As three new U.S. runways officially opened Nov. 20, the Federal Aviation Administration bill that would fund airport improvement grants, which would include a more streamlined process for future runway projects, still awaits reauthorization.

The runways, opening at Washington Dulles, Chicago O’Hare and Seattle-Tacoma airports, will allow for 300,000 more flights nationwide annually, says FAA Acting Administrator Robert Sturgell. Nevertheless, a May 2007 FAA report identifies 14 airports that will soon face capacity constraints unless more new runways or new airports are built.

FAA’s efforts to streamline the project-approval process have been hurt by the wait for reauthorization, says Sturgell. “The continuing resolutions in the past several years have also hurt,” he says. “Last year we couldn’t send grants to airports until well into the fiscal year, so some projects slowed down. Folks are saying we could see a reauthorization bill in late spring. It really depends on the new administration.”

Greg Principato, president of Airports Council International-North America (ACI-NA), says raising passenger facility charges “would do an awful lot to get airfield projects online a lot quicker.” PFCs are currently capped at $4.50 but many want that to rise to $7. ACI-NA is also asking Congress to relieve the tax burden on airport bonds.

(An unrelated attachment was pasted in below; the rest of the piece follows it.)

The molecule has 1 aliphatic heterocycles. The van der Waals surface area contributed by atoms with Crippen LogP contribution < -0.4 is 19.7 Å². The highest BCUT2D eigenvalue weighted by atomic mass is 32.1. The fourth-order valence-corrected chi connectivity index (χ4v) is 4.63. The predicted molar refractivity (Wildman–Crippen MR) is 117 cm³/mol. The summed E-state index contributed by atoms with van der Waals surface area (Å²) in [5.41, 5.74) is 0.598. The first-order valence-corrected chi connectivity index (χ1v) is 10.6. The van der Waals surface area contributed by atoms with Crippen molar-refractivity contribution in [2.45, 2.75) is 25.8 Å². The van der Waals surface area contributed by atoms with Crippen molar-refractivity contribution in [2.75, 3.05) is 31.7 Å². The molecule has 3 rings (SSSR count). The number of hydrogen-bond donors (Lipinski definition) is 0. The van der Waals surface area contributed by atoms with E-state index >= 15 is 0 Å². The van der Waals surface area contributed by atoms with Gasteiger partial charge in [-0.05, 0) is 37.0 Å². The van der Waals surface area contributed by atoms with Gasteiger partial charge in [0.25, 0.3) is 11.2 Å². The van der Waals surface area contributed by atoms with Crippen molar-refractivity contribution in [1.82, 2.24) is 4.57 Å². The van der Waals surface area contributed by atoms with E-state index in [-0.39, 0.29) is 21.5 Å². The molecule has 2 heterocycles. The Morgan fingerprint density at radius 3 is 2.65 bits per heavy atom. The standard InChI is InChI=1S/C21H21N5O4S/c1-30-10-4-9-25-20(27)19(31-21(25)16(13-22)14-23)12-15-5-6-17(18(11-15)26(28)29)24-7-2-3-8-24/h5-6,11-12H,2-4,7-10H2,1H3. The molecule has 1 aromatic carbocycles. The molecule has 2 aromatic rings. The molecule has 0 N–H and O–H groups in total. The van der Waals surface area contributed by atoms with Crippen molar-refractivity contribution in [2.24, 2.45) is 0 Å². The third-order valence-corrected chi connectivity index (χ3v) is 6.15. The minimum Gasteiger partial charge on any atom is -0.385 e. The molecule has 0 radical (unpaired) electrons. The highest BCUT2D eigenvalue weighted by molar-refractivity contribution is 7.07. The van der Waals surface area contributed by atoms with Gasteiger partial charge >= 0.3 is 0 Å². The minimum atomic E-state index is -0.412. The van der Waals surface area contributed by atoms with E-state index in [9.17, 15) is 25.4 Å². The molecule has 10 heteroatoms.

Jim Thomson, Seattle-based project manager for HNTB Corp., has worked on the design of Seattle-Tacoma airport’s new runway since 1996. “I don’t know how much the process has changed, or if we’ve changed with the process,” he says. “Back when this started, we knew the environmental regulations, but maybe we didn’t know the most efficient way to get through them.” Engineers can no longer focus only on technical elements. “Now you have to look at it more broadly, including the environmental components,” he says.

Sturgell says the next big runway projects due are an extension at Philadelphia and a new runway at Charlotte-Douglas International Airport.